The Canadian Forces and Arctic Sovereignty
Debating Roles, Interests, and Requirements, 1968-1974
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$34.95 Paper, 398 pp.
Published by the Laurier Centre for Military Strategic and Disarmament Studies
The role of the Canadian Forces in asserting sovereignty is often tied to the maxim that possession is nine-tenths of the law. Surveillance capability and boots on the ground are often tightly bound to Canada’s credibility in defending its sovereignty. As talk of a polar race intensifies, and new concerns arise over the continental shelf, boundaries, pollution, melting ice, and that tiny piece of rock called Hans Island, a more robust Canadian Forces presence is perceived as essential to Canada’s using or losing its Arctic. But where is the justification to validate this accepted wisdom? How does a military presence play into demonstrating effective occupation? Does a military presence really strengthen Canada’s sovereignty in the Arctic?
The Canadian Forces and Arctic Sovereignty: Debating Roles, Interests, and Requirements, 19681974, introduces the debate about the Canadian Forces’ role, mission, and contributions to Arctic sovereignty during these pivotal years. Policy analysts grappled with many of the same issues facing decision makers today, and recently declassified documents (published in this volume for the first time) yield insights into what Canadians should reasonably expect from their military as the country develops and implements an Arctic strategy in the twenty-first century.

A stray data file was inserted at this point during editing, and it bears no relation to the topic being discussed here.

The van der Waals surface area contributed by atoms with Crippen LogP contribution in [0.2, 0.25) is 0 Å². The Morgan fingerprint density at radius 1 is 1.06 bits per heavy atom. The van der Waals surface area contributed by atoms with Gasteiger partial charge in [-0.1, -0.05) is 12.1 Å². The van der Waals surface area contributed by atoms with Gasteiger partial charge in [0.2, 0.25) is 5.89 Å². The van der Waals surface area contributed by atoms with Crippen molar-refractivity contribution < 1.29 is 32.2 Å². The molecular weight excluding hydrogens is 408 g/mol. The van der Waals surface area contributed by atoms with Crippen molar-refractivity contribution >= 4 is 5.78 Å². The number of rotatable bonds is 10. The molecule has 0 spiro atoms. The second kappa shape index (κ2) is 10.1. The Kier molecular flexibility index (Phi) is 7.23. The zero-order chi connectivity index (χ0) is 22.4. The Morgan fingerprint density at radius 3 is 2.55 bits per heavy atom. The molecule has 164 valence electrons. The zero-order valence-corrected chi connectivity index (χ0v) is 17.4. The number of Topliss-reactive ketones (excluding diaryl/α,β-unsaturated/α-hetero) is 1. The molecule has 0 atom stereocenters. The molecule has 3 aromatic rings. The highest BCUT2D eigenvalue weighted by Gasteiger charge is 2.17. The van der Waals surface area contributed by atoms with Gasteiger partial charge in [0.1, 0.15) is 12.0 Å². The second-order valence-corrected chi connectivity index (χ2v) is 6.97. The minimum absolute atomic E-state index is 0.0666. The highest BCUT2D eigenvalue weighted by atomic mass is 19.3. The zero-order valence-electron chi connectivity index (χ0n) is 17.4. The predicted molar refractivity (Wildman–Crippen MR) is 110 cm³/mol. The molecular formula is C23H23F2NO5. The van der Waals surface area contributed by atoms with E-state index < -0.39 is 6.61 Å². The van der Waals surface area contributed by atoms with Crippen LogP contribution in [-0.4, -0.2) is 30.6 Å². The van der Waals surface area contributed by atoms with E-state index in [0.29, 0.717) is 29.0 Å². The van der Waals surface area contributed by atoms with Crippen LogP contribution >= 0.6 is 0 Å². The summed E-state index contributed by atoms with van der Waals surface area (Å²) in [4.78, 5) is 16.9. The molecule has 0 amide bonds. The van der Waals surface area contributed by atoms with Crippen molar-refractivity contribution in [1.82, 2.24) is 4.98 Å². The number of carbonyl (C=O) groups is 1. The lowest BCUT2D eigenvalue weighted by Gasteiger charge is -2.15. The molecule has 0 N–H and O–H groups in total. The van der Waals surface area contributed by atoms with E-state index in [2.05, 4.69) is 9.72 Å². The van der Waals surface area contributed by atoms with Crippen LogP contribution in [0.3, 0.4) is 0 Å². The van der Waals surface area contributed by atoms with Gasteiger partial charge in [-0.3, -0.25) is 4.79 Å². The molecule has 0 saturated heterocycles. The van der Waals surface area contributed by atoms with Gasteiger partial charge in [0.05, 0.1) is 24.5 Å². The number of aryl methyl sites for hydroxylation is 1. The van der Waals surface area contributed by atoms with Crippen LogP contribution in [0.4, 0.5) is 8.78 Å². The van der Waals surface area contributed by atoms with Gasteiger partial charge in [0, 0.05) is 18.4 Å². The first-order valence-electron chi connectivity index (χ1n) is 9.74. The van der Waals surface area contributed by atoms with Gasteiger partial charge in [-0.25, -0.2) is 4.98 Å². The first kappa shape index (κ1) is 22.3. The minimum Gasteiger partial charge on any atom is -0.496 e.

About P. Whitney Lackenbauer, and Peter Kikkert
P. Whitney Lackenbauer is associate professor and chair of the Department of History at St. Jerome’s University in the University of Waterloo, and a faculty associate with the LCMSDS.
Peter Kikkert recently completed his M.A. at the University of Waterloo and is a Ph.D. student in history at the University of Western Ontario.
“The introduction provides an excellent overview of the issues, events, and debates that shaped the various policy papers being presented in this book. In the process, it outlines Canadian Forces responses to government direction on Arctic military issues, and highlights divisions between the different departments with respect to how sovereignty should be established. The well-crafted analysis within this section is combined with a smooth writing style that makes for easy reading on diverse issues.... The Canadian Forces and Arctic Sovereignty is a compelling work that provides a nice balance between insight and analysis into the government’s decision making process with respect to Arctic sovereignty issues between 1968 and 1974. Lackenbauer and Kikkert have provided Canadians with a well-researched resource that will in all likelihood remain relevant for years.... Much of the material contained within the book is still relevant to researchers, analysts, and policy makers today, simply because the debate over government priorities in the Arctic appears to have changed very little over the years.”
— Major Tony Balasevicius, Canadian Military Journal